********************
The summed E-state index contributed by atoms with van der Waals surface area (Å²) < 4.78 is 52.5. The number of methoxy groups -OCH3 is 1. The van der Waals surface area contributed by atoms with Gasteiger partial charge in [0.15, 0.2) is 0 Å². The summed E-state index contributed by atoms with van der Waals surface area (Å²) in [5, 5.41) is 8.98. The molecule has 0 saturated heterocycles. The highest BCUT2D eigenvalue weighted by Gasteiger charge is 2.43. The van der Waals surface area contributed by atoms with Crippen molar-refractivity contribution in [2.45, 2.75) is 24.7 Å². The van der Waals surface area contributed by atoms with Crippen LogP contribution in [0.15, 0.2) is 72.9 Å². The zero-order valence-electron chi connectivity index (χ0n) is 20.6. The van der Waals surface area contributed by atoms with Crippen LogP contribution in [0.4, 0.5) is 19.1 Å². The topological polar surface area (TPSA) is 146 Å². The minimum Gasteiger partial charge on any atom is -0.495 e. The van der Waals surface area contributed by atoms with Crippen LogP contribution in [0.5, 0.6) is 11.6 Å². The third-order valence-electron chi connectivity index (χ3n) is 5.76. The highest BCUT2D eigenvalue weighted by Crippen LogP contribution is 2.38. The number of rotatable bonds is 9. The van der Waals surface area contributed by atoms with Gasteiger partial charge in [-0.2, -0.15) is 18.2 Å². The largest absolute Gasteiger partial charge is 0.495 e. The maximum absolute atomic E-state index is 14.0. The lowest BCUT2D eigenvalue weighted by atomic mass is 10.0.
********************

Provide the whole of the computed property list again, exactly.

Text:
The summed E-state index contributed by atoms with van der Waals surface area (Å²) < 4.78 is 52.5. The number of methoxy groups -OCH3 is 1. The van der Waals surface area contributed by atoms with Gasteiger partial charge in [0.15, 0.2) is 0 Å². The summed E-state index contributed by atoms with van der Waals surface area (Å²) in [5, 5.41) is 8.98. The molecule has 0 saturated heterocycles. The highest BCUT2D eigenvalue weighted by Gasteiger charge is 2.43. The van der Waals surface area contributed by atoms with Crippen molar-refractivity contribution in [2.45, 2.75) is 24.7 Å². The van der Waals surface area contributed by atoms with Crippen LogP contribution in [0.15, 0.2) is 72.9 Å². The zero-order valence-electron chi connectivity index (χ0n) is 20.6. The van der Waals surface area contributed by atoms with Crippen LogP contribution in [0.4, 0.5) is 19.1 Å². The topological polar surface area (TPSA) is 146 Å². The minimum Gasteiger partial charge on any atom is -0.495 e. The van der Waals surface area contributed by atoms with Crippen LogP contribution in [0.5, 0.6) is 11.6 Å². The third-order valence-electron chi connectivity index (χ3n) is 5.76. The highest BCUT2D eigenvalue weighted by Crippen LogP contribution is 2.38. The number of rotatable bonds is 9. The van der Waals surface area contributed by atoms with Gasteiger partial charge in [-0.2, -0.15) is 18.2 Å². The largest absolute Gasteiger partial charge is 0.495 e. The maximum absolute atomic E-state index is 14.0. The lowest BCUT2D eigenvalue weighted by atomic mass is 10.0.